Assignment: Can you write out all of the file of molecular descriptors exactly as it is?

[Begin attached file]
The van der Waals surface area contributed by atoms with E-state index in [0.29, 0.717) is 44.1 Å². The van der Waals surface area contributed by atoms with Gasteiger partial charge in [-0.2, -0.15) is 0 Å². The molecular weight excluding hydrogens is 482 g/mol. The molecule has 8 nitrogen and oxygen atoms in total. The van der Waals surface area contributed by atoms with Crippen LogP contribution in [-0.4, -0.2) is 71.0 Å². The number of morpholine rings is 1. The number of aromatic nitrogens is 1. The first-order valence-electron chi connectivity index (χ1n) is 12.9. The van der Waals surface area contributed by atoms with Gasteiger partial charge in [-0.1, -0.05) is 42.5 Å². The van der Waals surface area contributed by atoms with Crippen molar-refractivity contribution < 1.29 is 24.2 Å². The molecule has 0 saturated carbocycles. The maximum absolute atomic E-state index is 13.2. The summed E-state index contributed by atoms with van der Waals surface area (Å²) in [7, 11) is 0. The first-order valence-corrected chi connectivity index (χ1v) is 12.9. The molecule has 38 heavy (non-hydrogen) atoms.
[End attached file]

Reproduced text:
The van der Waals surface area contributed by atoms with E-state index in [0.29, 0.717) is 44.1 Å². The van der Waals surface area contributed by atoms with Gasteiger partial charge in [-0.2, -0.15) is 0 Å². The molecular weight excluding hydrogens is 482 g/mol. The molecule has 8 nitrogen and oxygen atoms in total. The van der Waals surface area contributed by atoms with Crippen LogP contribution in [-0.4, -0.2) is 71.0 Å². The number of morpholine rings is 1. The number of aromatic nitrogens is 1. The first-order valence-electron chi connectivity index (χ1n) is 12.9. The van der Waals surface area contributed by atoms with Gasteiger partial charge in [-0.1, -0.05) is 42.5 Å². The van der Waals surface area contributed by atoms with Crippen molar-refractivity contribution < 1.29 is 24.2 Å². The molecule has 0 saturated carbocycles. The maximum absolute atomic E-state index is 13.2. The summed E-state index contributed by atoms with van der Waals surface area (Å²) in [7, 11) is 0. The first-order valence-corrected chi connectivity index (χ1v) is 12.9. The molecule has 38 heavy (non-hydrogen) atoms.